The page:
Community members explained how the bad staff attitudes can discourage people living with HIV from going to the clinic to collect ARVs.

Treatment literacy improves helps ART continuity as people living with HIV understand the importance of starting and remaining on treatment effectively. By becoming as informed as possible, people living with HIV are empowered to take control of their own health and sex lives. 91% of PLHIV we spoke to had gotten a viral load test in the last year. Only 79% agreed with the statement; “having an undetectable viral load means the treatment is working well”, and just 72% agreed with the statement “having an undetectable viral load means a person is not infectious.” While this has improved compared to the same reporting period last year, it is not quick enough. The department of health and district support partners must ensure that 100% of people living with HIV understand the benefits of adhering to treatment.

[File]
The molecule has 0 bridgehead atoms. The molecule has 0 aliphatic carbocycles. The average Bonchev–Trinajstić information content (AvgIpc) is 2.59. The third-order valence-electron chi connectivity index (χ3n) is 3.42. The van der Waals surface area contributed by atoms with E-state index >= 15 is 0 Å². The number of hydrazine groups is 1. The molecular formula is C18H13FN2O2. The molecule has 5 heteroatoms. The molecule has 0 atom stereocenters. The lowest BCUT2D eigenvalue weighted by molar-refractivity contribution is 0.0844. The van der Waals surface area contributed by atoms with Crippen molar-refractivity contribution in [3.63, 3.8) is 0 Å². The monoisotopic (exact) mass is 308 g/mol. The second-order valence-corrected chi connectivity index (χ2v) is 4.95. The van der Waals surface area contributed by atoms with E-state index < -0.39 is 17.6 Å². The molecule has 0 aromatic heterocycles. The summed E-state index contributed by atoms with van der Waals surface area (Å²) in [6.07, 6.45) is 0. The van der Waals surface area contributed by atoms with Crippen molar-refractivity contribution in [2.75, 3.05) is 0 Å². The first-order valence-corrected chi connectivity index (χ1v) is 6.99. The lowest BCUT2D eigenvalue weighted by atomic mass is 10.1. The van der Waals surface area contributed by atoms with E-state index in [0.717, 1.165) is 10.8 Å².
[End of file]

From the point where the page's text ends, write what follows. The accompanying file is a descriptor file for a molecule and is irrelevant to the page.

While index testing has the ability to help identify individuals who may have been exposed to HIV earlier, if implemented in ways that cause harm to individuals, undermine their rights to consent, privacy, safety and confidentiality, it erodes communities’ trust of healthcare providers. This is extremely important in the context of South Africa where the country faces a well documented epidemic of gender-based violence. Worryingly, of the 1,436 people living with HIV who were asked to disclose their contacts, only 78% reported that the healthcare worker explained that they were allowed to “say no” or refuse to give the names of their partners.

Furthermore, only 88% of Facility Managers say that they always screen PLHIV for intimate partner violence (IPV) as part of their index testing protocol, and 36% of the Facility Managers report that when they do screen for IPV the practice is still to contact all the partners of PLHIV regardless of reported violence. This is a major concern and violation of people’s safety and privacy. Only 9% said that they don’t trace the contacts for which there was reported violence for HIV testing. There is no point to the IPV screen if contacts are just notified of their exposure anyway. Only 69% of PLHIV reported that they were asked about the risk of violence from their partners. Two community members explained how their lives were put in danger as a result of nurses calling their partners.